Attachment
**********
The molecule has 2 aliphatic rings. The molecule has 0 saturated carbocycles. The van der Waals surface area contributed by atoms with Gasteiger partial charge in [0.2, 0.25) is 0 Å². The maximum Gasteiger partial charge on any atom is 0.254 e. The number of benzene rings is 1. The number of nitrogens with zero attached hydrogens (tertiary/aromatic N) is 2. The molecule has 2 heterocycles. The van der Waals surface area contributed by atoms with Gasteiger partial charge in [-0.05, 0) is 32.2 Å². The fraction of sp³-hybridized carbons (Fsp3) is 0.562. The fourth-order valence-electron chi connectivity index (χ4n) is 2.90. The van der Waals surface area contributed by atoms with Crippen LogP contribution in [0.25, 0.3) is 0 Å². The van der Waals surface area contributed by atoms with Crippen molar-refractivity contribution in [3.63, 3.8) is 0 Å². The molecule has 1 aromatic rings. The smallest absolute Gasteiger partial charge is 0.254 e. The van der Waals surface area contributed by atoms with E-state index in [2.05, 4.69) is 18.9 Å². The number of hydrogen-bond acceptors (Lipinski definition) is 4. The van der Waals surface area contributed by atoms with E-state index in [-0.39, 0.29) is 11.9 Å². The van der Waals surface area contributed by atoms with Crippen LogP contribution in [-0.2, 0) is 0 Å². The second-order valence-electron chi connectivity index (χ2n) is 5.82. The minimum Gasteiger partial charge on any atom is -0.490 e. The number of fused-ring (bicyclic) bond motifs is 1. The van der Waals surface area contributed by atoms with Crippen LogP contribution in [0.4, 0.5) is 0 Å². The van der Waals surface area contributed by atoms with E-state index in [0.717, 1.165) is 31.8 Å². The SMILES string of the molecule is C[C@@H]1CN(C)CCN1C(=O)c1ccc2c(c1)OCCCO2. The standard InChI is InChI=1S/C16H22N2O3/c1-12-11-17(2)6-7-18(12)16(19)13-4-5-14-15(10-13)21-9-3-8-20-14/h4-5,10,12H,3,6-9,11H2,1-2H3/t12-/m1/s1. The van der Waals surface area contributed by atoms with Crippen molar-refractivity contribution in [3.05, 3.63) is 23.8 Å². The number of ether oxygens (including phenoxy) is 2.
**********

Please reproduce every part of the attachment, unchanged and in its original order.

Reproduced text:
The molecule has 2 aliphatic rings. The molecule has 0 saturated carbocycles. The van der Waals surface area contributed by atoms with Gasteiger partial charge in [0.2, 0.25) is 0 Å². The maximum Gasteiger partial charge on any atom is 0.254 e. The number of benzene rings is 1. The number of nitrogens with zero attached hydrogens (tertiary/aromatic N) is 2. The molecule has 2 heterocycles. The van der Waals surface area contributed by atoms with Gasteiger partial charge in [-0.05, 0) is 32.2 Å². The fraction of sp³-hybridized carbons (Fsp3) is 0.562. The fourth-order valence-electron chi connectivity index (χ4n) is 2.90. The van der Waals surface area contributed by atoms with Crippen LogP contribution in [0.25, 0.3) is 0 Å². The van der Waals surface area contributed by atoms with Crippen molar-refractivity contribution in [3.63, 3.8) is 0 Å². The molecule has 1 aromatic rings. The smallest absolute Gasteiger partial charge is 0.254 e. The van der Waals surface area contributed by atoms with E-state index in [2.05, 4.69) is 18.9 Å². The number of hydrogen-bond acceptors (Lipinski definition) is 4. The van der Waals surface area contributed by atoms with E-state index in [-0.39, 0.29) is 11.9 Å². The van der Waals surface area contributed by atoms with Crippen LogP contribution in [-0.2, 0) is 0 Å². The second-order valence-electron chi connectivity index (χ2n) is 5.82. The minimum Gasteiger partial charge on any atom is -0.490 e. The number of fused-ring (bicyclic) bond motifs is 1. The van der Waals surface area contributed by atoms with Crippen LogP contribution in [0.4, 0.5) is 0 Å². The van der Waals surface area contributed by atoms with E-state index in [0.717, 1.165) is 31.8 Å². The SMILES string of the molecule is C[C@@H]1CN(C)CCN1C(=O)c1ccc2c(c1)OCCCO2. The standard InChI is InChI=1S/C16H22N2O3/c1-12-11-17(2)6-7-18(12)16(19)13-4-5-14-15(10-13)21-9-3-8-20-14/h4-5,10,12H,3,6-9,11H2,1-2H3/t12-/m1/s1. The van der Waals surface area contributed by atoms with Crippen molar-refractivity contribution in [3.05, 3.63) is 23.8 Å². The number of ether oxygens (including phenoxy) is 2.